There was another earthquake near the former site of Texas Stadium Monday morning. It wasn't a big one, just 2.4 magnitude on the Richter scale, but it was the first in about two weeks. That North Texas being tremor-free for 15 days is news would've been unfathomable before 2008, but — thanks to the boogeyman of your choice — we've suffered 72 quakes in the last year.
After the shake, the Dallas Office of Emergency Management got a closed-door briefing from some of the major players in local earthquake monitoring: SMU researchers, the United States Geological Survey and the Federal Emergency Management Agency. The timing of the meeting, just like the earthquakes — at least according to the companies currently hydraulically fracturing the Barnett Shale — was a coincidence.
The city isn't releasing any information from the presentation yet, and it would only say that it is "[continuing] to enhance [its] plans, public education strategies, training & exercise programs, and response capabilities to be able to manage the consequences of an emergency event independent of the cause."
If you've listened to the researchers from SMU or the USGS recently, you know what they think the cause is, regardless of whether the city is interested or not. SMU's seismic research team published a study in April laying the blame for Azle's 2013 earthquakes swarm squarely at the feet of natural gas drilling and its accompanying wastewater disposal through injection wells. The USGS identified North Texas later the same month as having increased risk for "induced seismicity." In other words, because of something we're doing, North Texas ground is far more likely to shake than it would be otherwise.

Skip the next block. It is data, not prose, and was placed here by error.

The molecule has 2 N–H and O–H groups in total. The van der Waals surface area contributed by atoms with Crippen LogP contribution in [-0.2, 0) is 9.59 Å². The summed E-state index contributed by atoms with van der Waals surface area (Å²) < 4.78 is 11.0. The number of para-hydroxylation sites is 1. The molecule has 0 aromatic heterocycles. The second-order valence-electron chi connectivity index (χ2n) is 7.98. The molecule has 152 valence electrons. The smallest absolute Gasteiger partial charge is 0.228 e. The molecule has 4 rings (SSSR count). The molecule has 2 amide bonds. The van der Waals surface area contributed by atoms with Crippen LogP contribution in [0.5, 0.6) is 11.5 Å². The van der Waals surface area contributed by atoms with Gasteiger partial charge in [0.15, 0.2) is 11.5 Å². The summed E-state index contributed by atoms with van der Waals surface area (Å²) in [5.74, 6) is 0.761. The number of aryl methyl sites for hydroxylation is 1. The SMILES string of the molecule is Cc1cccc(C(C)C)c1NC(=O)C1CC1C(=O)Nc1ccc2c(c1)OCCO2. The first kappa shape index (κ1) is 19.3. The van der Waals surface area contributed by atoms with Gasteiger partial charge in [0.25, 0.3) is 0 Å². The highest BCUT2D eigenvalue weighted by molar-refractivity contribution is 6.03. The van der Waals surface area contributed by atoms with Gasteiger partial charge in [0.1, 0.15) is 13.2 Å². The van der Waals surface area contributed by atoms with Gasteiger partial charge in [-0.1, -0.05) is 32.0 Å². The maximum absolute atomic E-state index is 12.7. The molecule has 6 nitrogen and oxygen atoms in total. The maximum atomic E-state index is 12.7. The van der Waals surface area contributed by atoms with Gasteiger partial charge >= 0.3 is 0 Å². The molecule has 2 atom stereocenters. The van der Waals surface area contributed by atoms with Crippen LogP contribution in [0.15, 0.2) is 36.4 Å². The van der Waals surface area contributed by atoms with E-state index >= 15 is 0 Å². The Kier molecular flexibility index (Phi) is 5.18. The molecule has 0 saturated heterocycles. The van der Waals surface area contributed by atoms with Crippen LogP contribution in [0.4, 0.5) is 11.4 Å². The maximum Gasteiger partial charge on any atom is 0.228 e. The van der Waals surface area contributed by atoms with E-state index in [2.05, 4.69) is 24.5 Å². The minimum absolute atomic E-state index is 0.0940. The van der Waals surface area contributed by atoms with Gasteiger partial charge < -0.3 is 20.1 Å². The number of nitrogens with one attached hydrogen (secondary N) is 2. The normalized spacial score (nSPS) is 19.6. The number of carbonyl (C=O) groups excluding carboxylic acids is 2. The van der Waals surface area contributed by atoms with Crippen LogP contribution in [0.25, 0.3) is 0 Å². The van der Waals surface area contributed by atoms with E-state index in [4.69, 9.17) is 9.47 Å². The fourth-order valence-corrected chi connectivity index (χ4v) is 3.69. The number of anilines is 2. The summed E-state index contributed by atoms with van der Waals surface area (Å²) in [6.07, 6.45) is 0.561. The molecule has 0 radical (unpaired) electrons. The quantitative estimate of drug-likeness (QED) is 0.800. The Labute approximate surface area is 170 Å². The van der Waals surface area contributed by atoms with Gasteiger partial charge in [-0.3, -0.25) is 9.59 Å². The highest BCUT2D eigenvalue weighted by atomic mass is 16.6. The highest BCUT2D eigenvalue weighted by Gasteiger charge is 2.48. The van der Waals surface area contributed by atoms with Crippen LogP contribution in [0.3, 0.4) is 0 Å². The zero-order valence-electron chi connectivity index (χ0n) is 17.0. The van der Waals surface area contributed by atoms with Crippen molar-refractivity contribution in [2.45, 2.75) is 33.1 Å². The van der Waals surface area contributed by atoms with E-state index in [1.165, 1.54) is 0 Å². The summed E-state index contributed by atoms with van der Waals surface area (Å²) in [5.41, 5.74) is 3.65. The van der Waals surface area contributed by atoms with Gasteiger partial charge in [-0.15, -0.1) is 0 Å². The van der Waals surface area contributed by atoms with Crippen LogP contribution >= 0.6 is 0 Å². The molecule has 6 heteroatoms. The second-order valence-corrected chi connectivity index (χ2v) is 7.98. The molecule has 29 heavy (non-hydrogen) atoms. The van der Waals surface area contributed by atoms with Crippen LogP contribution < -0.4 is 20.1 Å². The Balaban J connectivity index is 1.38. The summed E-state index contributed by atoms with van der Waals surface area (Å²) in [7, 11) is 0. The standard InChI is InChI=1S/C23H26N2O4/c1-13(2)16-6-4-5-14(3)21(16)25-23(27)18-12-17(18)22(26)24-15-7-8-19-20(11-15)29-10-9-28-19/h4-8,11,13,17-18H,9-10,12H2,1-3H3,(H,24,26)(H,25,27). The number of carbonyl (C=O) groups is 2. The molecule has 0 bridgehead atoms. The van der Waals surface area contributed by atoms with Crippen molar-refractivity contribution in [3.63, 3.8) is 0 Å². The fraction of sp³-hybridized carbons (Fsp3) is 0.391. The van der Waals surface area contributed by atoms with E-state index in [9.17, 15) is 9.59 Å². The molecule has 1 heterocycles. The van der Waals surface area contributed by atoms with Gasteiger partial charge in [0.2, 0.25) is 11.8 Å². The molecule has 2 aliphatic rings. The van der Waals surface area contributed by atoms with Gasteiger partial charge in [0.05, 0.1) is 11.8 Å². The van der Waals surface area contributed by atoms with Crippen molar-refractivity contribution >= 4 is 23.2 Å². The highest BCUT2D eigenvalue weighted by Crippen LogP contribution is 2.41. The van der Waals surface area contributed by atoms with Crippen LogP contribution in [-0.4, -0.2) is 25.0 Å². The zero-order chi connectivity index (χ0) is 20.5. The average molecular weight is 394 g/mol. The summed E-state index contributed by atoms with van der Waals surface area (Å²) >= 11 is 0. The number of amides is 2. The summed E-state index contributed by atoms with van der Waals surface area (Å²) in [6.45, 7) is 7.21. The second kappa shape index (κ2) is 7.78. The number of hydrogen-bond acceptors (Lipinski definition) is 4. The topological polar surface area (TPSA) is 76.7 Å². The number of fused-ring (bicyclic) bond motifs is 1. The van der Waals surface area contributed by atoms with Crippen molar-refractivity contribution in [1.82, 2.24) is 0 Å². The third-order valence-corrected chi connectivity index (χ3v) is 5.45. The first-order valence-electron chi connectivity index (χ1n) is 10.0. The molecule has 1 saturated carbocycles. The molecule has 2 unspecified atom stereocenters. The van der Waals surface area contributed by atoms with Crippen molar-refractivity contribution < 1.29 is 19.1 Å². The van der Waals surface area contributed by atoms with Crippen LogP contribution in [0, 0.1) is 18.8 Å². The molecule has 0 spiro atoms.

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In April, Mark Petersen, chief of the USGS National Seismic Hazard Modeling Project, said the risk of Dallas getting hit by a big earthquake is small, but is exacerbated by repeated small earthquakes. That's why the city of Dallas, along with the city of Irving, is preparing for the potential of a for-real, actually damaging earthquake, something that hasn't happened yet.
As municipalities deal with the threat, fracking companies have continued to insist that the North Texas tremors are naturally caused. At dueling hearings in front of the Texas Railroad Commission in June, XTO Energy and Enervest blamed the quakes on 600 million years of seismic activity. Andree Griffin, XTO’s vice president for geology and geophysics, said that fracking itself was proof that the quakes were natural. Without a changing environment beneath the earth's crust, he reasoned, XTO wouldn't have been able to extract any natural gas from the drilling sites near Azle.
The city of Dallas says it will release more information about the data it received today in a couple of weeks.
"The information provided at today’s meeting is still in development by partners at the USGS and FEMA and we would like to extend our thanks to these and all partners in the continued collaboration to better understand our risks to all natural and human-caused hazards," a spokesman said in a statement.